Prime Minister Cameron: Another X'er at the Helm
I was intrigued by the recent article in The New York Times on David Cameron, the new British Prime Minister. Born in 1966, the 43-year-old Cameron is a member of Generation X. (So is U.S. President Barack Obama, who is 48.)
Based on the Times’s characterization, it sounds like Mr. Cameron shares many of the traits and perspectives I’ve observed in other X’ers.
Here’s my general description of Gen X’s formative events and the implications of each for leadership, followed by direct quotes from the The New York Times article about Mr. Cameron.
Accelerated contact with the real world . . . inclined to meet commitments and take employability seriously.
That he succeeded is a reflection of his toughness, acumen and resolve.
Distrust of institutions and self-reliance . . . strong survival skills and the ability to handle change with resilience: a well-nurtured portfolio of options and networks.
One thing Mr. Cameron does have is flexibility, said Peter Snowdon, author of “Back From the Brink: The Inside Story of the Tory Resurrection.”
The big idea of his campaign was something he called the big society, the notion that rather than depending on government to provide their needs, people should look to community and volunteer organizations.
A sense of alienation and a preference of “alternative” . . . an inclination to innovate, to look for a different way forward; outward-facing.
Quoting Peter Snowdon: But to him, most things are up for debate, for framing and discussing and forging positions on.
An awareness of global issues and multiculturalism . . . a more unconscious acceptance of diversity than any preceding generation and the ability to welcome the contributions of diverse individuals.
Amid grumbling from old-school Tories, Mr. Cameron aggressively sought to bring more women and minorities into the party and into Parliament. He promoted environmental issues and spoke out in favor of gay rights and civil partnerships.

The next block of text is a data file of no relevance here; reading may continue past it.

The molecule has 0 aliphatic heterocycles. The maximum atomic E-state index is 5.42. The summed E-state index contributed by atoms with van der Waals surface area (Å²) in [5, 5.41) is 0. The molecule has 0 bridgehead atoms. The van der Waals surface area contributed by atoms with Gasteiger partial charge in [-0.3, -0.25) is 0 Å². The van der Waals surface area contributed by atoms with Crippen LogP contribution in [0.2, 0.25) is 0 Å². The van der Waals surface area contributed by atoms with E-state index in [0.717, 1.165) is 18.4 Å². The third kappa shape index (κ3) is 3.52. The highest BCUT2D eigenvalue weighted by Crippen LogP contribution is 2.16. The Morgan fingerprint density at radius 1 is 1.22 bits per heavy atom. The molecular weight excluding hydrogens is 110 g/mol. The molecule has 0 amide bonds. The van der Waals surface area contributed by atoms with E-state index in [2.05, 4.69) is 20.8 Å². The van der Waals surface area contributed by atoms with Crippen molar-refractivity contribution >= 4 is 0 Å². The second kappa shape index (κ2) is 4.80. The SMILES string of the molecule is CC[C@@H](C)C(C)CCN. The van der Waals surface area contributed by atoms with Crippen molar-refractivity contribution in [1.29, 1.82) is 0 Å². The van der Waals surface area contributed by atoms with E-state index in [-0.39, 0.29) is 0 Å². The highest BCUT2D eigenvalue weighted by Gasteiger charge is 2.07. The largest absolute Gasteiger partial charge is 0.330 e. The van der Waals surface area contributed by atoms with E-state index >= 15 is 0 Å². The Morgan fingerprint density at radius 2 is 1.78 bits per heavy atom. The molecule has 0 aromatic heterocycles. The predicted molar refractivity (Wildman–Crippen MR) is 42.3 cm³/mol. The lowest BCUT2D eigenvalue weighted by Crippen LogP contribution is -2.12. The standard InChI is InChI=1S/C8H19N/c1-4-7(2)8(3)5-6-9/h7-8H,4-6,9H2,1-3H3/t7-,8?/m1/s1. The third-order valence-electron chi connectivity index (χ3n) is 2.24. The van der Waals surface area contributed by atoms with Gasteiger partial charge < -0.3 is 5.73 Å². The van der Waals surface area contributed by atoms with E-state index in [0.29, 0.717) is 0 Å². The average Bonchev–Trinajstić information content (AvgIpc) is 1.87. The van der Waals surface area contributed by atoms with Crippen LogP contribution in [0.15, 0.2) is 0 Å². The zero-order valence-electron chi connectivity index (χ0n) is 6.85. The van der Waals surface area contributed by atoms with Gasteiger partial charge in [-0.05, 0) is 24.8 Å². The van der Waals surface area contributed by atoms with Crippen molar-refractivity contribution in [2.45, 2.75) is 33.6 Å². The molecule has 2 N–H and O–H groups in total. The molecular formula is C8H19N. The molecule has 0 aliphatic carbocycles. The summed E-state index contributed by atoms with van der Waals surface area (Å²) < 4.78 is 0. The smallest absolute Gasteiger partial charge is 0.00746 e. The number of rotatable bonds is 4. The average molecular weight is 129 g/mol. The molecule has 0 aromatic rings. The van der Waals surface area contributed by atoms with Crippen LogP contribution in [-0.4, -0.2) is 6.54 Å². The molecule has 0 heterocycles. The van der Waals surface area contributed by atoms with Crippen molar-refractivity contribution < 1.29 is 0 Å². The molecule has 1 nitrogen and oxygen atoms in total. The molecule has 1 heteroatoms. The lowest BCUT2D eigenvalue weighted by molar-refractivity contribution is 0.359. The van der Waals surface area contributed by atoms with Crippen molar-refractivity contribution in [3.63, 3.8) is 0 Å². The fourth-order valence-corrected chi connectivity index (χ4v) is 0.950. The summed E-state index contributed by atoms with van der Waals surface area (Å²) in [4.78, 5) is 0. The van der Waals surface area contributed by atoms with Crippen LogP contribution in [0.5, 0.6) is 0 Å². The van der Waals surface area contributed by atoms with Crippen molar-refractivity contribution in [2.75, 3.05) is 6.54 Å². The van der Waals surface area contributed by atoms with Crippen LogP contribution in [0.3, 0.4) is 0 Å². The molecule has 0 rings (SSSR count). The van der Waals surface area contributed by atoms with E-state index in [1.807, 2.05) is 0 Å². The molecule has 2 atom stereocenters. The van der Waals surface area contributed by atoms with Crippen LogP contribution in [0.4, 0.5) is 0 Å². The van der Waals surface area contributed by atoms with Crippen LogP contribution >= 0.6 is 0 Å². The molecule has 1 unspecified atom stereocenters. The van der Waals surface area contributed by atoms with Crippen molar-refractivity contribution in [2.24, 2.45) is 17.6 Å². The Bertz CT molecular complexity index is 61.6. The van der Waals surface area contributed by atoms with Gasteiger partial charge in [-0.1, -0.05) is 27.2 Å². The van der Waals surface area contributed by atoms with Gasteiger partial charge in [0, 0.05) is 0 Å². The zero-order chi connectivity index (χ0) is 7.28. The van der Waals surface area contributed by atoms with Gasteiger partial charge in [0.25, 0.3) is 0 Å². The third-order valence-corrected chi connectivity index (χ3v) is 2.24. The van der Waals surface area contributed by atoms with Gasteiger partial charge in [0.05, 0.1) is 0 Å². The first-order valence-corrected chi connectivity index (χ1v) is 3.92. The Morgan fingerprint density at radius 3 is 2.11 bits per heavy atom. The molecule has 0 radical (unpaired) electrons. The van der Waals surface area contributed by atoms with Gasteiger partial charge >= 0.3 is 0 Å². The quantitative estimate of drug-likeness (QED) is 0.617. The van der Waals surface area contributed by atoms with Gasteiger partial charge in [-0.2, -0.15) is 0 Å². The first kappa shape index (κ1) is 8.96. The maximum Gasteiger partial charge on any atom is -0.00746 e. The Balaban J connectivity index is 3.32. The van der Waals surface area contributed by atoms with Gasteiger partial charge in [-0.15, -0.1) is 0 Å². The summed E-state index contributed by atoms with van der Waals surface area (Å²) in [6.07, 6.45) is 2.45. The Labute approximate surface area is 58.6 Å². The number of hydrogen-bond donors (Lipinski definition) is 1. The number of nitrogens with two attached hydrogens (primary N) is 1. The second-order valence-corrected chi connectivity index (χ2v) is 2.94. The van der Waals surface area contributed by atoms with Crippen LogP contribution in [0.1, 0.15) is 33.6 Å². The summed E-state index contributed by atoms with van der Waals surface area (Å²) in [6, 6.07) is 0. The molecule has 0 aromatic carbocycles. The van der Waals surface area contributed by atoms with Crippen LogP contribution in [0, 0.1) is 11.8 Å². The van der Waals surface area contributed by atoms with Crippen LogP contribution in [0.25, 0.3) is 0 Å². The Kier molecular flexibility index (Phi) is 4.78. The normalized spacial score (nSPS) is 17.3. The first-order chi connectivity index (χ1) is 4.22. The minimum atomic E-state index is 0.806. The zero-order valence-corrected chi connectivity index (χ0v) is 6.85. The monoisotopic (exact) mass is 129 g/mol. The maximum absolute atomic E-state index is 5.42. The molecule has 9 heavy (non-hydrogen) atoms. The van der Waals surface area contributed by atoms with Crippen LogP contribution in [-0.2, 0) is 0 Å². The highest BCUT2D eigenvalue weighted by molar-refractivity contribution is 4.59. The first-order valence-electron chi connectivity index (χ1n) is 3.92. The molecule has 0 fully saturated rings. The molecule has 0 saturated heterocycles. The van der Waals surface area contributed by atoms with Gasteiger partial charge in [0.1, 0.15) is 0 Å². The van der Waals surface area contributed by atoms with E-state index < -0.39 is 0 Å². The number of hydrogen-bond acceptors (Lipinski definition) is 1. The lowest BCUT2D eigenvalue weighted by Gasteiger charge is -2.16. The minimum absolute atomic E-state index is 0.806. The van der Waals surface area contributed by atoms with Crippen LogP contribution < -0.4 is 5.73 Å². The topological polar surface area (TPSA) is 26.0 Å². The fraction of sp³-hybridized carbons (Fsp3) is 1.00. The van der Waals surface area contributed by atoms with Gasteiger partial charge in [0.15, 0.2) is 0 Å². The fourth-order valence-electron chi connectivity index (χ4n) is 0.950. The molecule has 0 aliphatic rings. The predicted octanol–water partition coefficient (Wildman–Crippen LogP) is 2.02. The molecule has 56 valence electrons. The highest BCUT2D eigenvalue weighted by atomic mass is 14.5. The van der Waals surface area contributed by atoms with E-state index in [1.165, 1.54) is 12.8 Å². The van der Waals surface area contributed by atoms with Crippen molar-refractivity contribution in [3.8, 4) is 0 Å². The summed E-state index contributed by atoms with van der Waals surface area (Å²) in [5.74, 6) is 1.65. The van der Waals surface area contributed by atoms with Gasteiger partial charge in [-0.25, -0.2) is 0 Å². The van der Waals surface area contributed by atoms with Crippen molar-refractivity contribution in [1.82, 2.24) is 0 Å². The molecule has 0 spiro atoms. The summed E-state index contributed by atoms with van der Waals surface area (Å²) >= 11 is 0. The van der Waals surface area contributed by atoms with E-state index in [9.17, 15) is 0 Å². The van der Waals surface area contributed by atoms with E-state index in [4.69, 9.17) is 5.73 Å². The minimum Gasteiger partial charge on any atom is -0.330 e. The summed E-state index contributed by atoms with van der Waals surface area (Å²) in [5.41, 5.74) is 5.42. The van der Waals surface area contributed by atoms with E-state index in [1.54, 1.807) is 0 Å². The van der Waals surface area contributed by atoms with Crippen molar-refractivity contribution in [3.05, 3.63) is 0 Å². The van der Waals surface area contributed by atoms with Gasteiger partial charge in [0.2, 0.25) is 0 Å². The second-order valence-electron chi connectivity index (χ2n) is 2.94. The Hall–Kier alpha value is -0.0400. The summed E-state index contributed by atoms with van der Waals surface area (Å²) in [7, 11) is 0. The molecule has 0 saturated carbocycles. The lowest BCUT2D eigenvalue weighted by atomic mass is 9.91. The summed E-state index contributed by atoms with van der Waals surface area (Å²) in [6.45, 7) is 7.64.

Skepticism and an ability to isolate practical truths . . . rich humor and incisive perspective.
But Anthony Seldon, a political biographer and the master of Wellington College, said he admired Mr. Cameron’s approach.
“He’s been very impressive in the election campaign, in quite an unexpected way,” Mr. Seldon said. “He hasn’t tried to be what he’s not. He speaks to a country as it is at the moment, when it needs to recover its belief in politics.”
Childhood experiences . . . fiercely dedicated to being good parents, raising important questions about balance beyond the corporation.
Mr. Cameron is a hands-on father.
Pragmatism . . . a practical and value-oriented sensibilities, and the ability to serve as effective stewards of both today’s organizations and tomorrow’s world.
“He’s more pragmatic than ideological,” Mr. Snowdon said. “He’s not a strong-conviction politician the way Margaret Thatcher was. In many ways, he’s an old-fashioned conservative with a small c. He was brought up in rural England and he considers things like family life and the state of the British union very important.”
I’ve argued that the perspectives frequently shared by members of Generation X are well suited to the type of leadership and the nature of the challenges our organizations face — that the difficult elements from their past have shaped Gen X’ers with the specific capabilities needed in companies today.
We will see.
Certainly watching Mr. Cameron’s approach to tackling the complex and difficult problems his country faces will be an important lesson in leadership.
I wish him great success.
See the original post here, by Tammy Erickson @ Harvard Business Publishing